Open TSC Redress Matters
(as of February 27, 2007)
|Number of Days Open||Number of
Open Redress Matters
|Percentage of Total
Open Redress Matters
|180 days or more||2||4%|
|less than 30 days||20||40%|
Our analysis of closed and open redress matters indicates that it takes, on average, about 2 months for the TSC to finalize its review of a redress inquiry. TSC redress files included copies of e-mails and records of discussion between the TSC Redress Office and nominating agency personnel, as well as an accounting of other significant actions taken by TSC analysts to resolve the inquiry. TSC officials stated that each redress review is unique and that more complex cases require a longer review period.
Our review of TSC redress files revealed that long review periods were caused by a variety of factors. In some instances, the TSC took a significant amount of time to finalize its determination before coordinating with other agencies for additional information or comment. A TSC official involved in redress also stated that the Redress Office staffing level sometimes affected the TSC’s ability to reach timely determinations. At times, the Redress Office used staff from other TSC units on a collateral, part-time basis. These persons would process redress matters when not performing their primary responsibilities and as time permitted. However, the TSC determined that this collateral assignment method did not provide the most efficient or effective means of resolving redress matters and, as a result, stopped this practice as of April 2007.
Other lengthy redress reviews were affected by nominating agencies not providing timely feedback to the TSC or not efficiently processing watchlist paperwork. The coordination TSC conducts with nominating agencies on redress matters includes corresponding with subject matter experts and case agents for clarification or updated information, requesting necessary watchlist processing documents (such as the FBI’s terrorist watchlist nomination and modification form), and resolving differences of opinion between the TSC and nominating agency. For two redress matters, we found that the TSC repeatedly requested the FBI to file necessary paperwork in order to modify the watchlist records, and that it was finally able to close the matters over 140 days after its original requests. Further, we reviewed another redress file showing the FBI closed a preliminary investigation on an individual in November 2005. However, it did not notify the TSC that it determined the individual had no nexus to terrorism and should be removed from the watchlist. The TSC’s redress review finally effected the overdue removal of this individual from the watchlist in January 2006.
Additionally, our file review found that certain screening agencies were slow to update their databases with accurate and current information. For instance, the State Department and the CBP did not revise encounter records in the IBIS database in a timely fashion to reflect modified or removed terrorist identities. For example, in one case the CBP did not make a TSC-requested change for more than 130 days.
TSC officials noted that no response timeframes have been established with partner agencies for redress matters. The Redress MOU states that one of the goals of the redress process is to provide for a timely review, but explicit timeframes are not defined. We believe that timeliness measures should be established for resolving terrorist watchlist redress complaints and responding to complainants. The TSC Privacy Officer stated a next step in improving terrorist watchlist-related redress coordination among government agencies is to negotiate timeframes for redress processing. Given the TSC’s responsibility for the content of the consolidated terrorist watchlist and its role in developing the Redress MOU, we recommend that the TSC attempt to coordinate timeliness measures for the entire watchlist redress process.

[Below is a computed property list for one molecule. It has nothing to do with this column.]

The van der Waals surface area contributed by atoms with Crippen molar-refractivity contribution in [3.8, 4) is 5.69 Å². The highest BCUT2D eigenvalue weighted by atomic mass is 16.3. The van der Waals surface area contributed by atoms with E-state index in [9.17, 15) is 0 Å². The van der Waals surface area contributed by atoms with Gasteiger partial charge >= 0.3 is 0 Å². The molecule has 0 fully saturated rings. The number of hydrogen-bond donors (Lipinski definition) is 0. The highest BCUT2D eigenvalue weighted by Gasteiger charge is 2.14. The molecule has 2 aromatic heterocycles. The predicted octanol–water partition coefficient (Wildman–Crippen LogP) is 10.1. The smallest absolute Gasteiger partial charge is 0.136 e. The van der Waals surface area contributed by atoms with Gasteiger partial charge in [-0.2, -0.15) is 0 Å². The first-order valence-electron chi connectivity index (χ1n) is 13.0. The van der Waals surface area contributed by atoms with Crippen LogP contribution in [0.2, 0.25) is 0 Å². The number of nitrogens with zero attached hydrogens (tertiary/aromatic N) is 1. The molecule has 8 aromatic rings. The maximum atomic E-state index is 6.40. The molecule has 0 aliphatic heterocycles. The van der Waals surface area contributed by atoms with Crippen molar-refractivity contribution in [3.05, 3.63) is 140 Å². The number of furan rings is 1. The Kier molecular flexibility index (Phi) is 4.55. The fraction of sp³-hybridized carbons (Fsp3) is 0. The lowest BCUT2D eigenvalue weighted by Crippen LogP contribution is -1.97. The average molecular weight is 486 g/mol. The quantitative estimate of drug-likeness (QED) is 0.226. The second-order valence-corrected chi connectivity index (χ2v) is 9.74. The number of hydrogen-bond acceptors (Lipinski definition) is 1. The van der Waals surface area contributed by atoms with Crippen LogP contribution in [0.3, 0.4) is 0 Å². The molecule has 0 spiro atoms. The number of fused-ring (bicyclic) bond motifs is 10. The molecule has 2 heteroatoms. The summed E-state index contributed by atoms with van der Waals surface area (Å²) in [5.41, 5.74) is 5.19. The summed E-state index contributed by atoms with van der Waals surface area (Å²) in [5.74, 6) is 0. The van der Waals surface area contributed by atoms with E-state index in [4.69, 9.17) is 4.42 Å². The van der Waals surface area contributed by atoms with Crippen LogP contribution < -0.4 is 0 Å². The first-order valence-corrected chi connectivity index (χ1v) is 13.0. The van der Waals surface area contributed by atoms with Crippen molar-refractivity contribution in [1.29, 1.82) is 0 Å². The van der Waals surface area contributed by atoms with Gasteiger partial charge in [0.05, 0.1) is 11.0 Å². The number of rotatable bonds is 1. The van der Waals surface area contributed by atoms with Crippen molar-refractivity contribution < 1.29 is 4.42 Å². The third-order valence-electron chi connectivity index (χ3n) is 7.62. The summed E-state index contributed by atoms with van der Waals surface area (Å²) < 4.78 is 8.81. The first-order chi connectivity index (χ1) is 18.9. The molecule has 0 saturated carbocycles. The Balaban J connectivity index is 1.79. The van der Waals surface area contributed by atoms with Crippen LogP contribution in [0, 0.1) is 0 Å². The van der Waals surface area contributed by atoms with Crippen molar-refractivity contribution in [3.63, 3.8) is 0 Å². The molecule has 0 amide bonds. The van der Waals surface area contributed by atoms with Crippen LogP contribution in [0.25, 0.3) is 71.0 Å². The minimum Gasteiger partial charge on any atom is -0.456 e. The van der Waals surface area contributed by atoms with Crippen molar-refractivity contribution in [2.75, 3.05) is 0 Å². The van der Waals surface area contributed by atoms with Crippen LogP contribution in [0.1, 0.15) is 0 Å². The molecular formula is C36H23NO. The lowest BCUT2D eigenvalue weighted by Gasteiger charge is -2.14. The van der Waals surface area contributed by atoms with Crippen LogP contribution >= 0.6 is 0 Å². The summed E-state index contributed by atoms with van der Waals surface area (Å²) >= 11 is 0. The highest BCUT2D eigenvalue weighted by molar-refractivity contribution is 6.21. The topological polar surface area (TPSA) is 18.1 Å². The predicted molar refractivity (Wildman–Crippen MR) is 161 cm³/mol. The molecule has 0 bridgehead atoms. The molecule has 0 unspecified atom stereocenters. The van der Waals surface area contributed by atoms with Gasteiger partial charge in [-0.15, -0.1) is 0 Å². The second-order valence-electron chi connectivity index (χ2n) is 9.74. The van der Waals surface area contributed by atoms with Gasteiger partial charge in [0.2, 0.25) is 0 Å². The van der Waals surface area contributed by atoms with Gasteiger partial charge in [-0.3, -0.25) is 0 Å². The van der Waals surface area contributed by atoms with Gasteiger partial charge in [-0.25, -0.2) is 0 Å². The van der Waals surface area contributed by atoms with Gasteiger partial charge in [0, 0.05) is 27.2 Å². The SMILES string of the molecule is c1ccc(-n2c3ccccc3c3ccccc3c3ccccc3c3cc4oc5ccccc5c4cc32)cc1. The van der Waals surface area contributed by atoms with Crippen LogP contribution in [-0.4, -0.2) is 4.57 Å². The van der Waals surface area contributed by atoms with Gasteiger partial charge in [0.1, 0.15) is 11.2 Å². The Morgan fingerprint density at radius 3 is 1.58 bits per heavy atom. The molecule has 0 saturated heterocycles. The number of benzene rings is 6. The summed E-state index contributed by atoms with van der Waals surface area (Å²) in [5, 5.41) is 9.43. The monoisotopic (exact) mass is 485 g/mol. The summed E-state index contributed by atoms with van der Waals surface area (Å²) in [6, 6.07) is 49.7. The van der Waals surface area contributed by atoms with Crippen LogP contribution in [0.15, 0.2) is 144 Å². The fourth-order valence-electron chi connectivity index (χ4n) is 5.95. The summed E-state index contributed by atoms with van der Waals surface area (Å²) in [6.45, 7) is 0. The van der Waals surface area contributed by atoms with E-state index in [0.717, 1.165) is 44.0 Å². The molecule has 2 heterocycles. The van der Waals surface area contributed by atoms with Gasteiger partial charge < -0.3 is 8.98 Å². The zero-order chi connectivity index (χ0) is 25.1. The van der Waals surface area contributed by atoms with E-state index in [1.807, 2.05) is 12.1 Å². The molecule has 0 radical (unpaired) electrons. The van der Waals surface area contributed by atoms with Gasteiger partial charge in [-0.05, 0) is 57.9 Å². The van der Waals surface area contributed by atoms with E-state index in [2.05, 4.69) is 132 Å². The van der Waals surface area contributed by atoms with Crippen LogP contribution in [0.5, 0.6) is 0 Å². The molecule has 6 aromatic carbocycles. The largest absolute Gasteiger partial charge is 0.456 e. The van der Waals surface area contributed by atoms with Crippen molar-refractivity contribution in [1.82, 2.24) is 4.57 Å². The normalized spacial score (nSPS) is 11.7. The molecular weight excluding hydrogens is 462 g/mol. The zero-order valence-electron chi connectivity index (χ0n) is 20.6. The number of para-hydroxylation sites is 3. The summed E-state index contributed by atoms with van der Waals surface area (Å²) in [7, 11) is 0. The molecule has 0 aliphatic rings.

The TSC does not respond to complainants filing redress inquiries. Instead, the TSC notifies the frontline screening agency of its disposition decision as it relates to the terrorist watchlist. The frontline screening agency involved in the watchlist-related encounter prompting the complaint is responsible for responding to the complainant. TSC policy dictates that responses to complainants neither confirm nor deny the existence of watchlist records relating to the complainant. This nondisclosure policy exists to protect U.S. counterterrorism operations and intelligence objectives and to safeguard the personnel involved in these sensitive activities. The TSC works with screening agencies such as the TSA in developing appropriate language for responding to complainants.
While the FBI is not the user of the NCIC database during a terrorist watchlist-related encounter involving a state or local law enforcement officer, it is the de facto screening agency in instances involving its NCIC database, and therefore responsible for responding to redress complaints concerning its database.66 In May 2007, the FBI implemented a watchlist redress policy, identifying its Terrorist Review and Examination Unit (TREX) as responsible for processing the FBI’s review of redress matters and for responding to complainants for NCIC-related complaints.67 However, before it developed this policy, the FBI had not decided how it would respond to complainants, and we found that as of June 2007 it had not responded to a redress complainant on a matter the TSC had closed on February 13, 2007, and had forwarded to the FBI for action.